## CCC '96 S5 - Maximum Distance

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Points: 7
Time limit: 1.0s
Memory limit: 16M

Problem type
Allowed languages
Ada, Assembly, Awk, Brain****, C, C#, C++, COBOL, CommonLisp, D, Dart, F#, Forth, Fortran, Go, Groovy, Haskell, Intercal, Java, JS, Kotlin, Lisp, Lua, Nim, ObjC, OCaml, Octave, Pascal, Perl, PHP, Pike, Prolog, Python, Racket, Ruby, Rust, Scala, Scheme, Sed, Swift, TCL, Text, Turing, VB, Zig

Consider two descending sequences of integers and with and and for all , . The distance between two elements and is given by

The distance between sequence and sequence is defined by

You may assume .

For example, for the sequences and below, their maximum distance is reached for and , so .

           i=2
|
v
X     8  8  4  4  4  3  3  3  1
Y     9  9  8  8  6  5  5  4  3
^
|
j=7

#### Input Specification

The first sequence is the sequence and the second is the sequence. You may assume that the sequences are descending and of equal length. A pair of sequences is preceded by a number on a single line indicating the number of elements in the sequences. Numbers in a sequence are separated by a space, and each sequence is on a single line by itself. As usual, the first number in the input gives the number of test cases.

#### Sample Input

2
9
8 8 4 4 4 3 3 3 1
9 9 8 8 6 5 5 4 3
7
6 5 4 4 4 4 4
3 3 3 3 3 3 3

#### Sample Output

The maximum distance is 5
The maximum distance is 0

• commented on Feb. 17, 2019, 1:31 p.m. edited

For anyone who doesn't understand this problem, you have to basically find the maximum distance between two values in the arrays given n times.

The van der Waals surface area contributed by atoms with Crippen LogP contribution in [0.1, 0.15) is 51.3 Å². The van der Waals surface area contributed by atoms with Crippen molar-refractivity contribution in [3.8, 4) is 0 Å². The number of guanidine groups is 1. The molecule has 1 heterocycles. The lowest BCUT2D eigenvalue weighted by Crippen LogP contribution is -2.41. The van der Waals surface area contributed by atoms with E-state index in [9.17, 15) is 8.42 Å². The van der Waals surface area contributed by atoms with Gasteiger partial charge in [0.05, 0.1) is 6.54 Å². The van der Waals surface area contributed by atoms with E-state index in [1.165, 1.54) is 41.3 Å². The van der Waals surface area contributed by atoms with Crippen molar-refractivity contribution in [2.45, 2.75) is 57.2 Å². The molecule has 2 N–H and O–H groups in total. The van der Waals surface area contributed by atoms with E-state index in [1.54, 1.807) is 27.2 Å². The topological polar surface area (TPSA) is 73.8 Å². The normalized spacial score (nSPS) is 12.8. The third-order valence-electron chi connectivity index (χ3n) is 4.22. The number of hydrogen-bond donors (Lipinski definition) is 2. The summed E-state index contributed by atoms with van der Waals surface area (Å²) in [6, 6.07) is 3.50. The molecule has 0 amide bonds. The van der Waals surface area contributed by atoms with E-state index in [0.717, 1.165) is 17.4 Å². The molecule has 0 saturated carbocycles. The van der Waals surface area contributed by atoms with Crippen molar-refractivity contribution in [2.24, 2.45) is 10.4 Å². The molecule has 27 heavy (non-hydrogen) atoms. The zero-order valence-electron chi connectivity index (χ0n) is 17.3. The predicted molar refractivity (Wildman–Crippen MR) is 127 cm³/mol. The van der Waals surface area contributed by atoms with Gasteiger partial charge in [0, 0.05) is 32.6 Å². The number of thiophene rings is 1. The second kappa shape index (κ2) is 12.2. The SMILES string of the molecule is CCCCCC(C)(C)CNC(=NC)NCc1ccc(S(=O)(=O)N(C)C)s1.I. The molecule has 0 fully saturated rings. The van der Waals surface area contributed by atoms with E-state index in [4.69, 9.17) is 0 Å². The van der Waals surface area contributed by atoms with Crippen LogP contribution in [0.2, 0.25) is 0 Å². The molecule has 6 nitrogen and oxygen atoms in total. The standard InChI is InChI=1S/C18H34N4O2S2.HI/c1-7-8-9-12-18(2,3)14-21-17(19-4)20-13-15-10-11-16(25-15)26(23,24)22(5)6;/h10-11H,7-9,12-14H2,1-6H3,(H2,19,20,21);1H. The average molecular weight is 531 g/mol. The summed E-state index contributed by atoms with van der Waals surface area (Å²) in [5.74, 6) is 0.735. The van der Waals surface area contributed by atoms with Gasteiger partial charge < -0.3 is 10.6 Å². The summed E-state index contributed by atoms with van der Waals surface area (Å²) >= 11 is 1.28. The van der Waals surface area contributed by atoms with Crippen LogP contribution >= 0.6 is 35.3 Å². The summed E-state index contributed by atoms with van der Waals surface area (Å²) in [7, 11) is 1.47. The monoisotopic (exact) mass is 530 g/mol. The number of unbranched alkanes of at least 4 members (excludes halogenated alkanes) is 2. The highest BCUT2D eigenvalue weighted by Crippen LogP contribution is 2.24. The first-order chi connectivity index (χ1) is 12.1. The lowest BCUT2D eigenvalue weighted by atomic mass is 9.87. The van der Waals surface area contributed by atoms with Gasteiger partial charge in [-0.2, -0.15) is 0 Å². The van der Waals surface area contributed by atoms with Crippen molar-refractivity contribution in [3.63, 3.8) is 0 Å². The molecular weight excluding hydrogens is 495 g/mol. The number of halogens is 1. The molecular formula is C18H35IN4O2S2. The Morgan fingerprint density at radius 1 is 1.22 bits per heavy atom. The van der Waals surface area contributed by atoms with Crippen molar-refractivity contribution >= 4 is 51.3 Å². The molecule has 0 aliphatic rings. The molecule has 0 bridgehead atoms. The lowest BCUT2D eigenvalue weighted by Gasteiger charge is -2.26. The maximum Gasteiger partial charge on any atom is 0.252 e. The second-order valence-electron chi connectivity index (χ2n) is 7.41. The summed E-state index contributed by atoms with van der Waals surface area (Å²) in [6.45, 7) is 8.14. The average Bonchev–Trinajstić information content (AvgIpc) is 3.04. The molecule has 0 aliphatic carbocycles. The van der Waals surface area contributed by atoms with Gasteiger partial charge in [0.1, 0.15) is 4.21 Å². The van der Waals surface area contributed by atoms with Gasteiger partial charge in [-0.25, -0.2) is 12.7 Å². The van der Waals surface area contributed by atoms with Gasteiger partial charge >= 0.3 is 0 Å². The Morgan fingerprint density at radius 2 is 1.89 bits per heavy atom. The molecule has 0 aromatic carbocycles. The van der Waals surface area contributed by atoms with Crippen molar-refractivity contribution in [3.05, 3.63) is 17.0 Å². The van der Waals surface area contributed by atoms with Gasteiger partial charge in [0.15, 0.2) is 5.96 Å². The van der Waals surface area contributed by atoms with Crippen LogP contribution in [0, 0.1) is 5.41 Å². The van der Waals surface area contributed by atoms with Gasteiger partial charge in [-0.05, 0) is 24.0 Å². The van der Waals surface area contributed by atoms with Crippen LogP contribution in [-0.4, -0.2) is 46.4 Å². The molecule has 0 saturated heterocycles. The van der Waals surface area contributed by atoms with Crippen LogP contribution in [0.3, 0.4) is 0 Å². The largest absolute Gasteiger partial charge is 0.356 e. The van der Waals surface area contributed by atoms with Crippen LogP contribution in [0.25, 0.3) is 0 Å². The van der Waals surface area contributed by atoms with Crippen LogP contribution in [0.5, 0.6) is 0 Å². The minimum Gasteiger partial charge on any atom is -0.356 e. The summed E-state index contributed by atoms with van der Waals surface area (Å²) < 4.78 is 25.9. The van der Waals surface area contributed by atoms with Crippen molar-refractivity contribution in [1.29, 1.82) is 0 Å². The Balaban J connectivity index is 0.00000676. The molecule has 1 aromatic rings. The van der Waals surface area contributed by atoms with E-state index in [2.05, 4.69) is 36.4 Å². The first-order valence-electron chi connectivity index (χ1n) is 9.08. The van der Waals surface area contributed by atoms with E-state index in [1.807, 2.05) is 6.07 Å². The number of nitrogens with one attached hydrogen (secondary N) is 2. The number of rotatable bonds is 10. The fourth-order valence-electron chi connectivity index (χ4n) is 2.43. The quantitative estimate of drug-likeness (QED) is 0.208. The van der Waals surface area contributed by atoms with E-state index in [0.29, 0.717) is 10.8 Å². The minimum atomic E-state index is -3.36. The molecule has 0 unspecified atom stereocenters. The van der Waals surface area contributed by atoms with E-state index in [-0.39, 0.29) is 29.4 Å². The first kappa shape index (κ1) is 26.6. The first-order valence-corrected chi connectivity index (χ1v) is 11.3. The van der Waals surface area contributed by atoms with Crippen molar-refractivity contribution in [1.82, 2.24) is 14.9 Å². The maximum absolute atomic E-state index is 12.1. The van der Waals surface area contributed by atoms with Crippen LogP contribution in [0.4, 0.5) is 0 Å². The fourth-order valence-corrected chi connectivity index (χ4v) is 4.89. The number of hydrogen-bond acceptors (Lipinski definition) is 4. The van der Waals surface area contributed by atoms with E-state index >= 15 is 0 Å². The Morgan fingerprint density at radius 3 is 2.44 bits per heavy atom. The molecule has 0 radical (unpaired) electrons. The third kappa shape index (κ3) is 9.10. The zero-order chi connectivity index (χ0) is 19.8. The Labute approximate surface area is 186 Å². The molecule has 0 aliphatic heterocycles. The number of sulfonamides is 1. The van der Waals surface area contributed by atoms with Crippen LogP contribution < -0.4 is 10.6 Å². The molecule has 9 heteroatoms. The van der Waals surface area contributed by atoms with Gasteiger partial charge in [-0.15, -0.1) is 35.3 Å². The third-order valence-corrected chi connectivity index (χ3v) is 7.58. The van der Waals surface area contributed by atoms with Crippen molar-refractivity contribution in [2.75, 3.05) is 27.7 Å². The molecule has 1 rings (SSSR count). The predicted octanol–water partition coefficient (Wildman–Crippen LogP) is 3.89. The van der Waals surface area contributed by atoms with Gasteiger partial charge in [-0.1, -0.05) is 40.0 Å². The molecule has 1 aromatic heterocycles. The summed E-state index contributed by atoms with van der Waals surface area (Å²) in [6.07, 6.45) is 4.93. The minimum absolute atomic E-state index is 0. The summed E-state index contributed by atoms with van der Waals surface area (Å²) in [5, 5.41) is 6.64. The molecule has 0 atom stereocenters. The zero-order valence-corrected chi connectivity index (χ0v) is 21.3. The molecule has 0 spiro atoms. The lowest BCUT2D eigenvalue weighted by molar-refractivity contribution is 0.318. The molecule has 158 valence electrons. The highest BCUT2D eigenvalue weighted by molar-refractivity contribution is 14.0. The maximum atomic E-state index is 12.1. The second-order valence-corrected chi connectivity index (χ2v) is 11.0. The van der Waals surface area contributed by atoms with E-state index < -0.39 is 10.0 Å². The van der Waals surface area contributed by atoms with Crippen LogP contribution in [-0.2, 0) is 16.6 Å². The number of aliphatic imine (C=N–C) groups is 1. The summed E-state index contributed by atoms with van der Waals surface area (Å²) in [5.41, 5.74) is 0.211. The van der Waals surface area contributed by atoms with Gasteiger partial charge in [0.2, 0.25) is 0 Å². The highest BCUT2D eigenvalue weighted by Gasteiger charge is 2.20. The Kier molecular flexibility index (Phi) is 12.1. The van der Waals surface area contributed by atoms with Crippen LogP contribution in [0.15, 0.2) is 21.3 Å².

On line 1, there is a single integer n.

1. On the next line: Another integer l.
2. The next 2 lines contain two separate arrays of l integers.

Repeat steps 1 & 2 n times.

Hope this helps you understand the problem a bit better.

• commented on Feb. 3, 2019, 12:31 a.m. edit 2

Can someone help me understand this a bit better?

• commented on Dec. 28, 2017, 9:17 p.m.

why is this brute force question worthing 10 points?

• commented on Dec. 30, 2017, 2:24 a.m.

I think it was that teachers actually marked the CCC before, so they had to manually input everything instead of having generated test cases. RIP teachers. They probably wanted to make it look scary.

• commented on Dec. 29, 2017, 9:43 p.m. edited

I binary searched by successive submissions and it seems like

[Computers were probably too slow in 1996 but...]

• commented on Jan. 7, 2018, 8:38 p.m.

Yeah... the test cases seem a bit weak. The same problem on PEG has but I don't think a brute force approach passes due to the addition of more cases.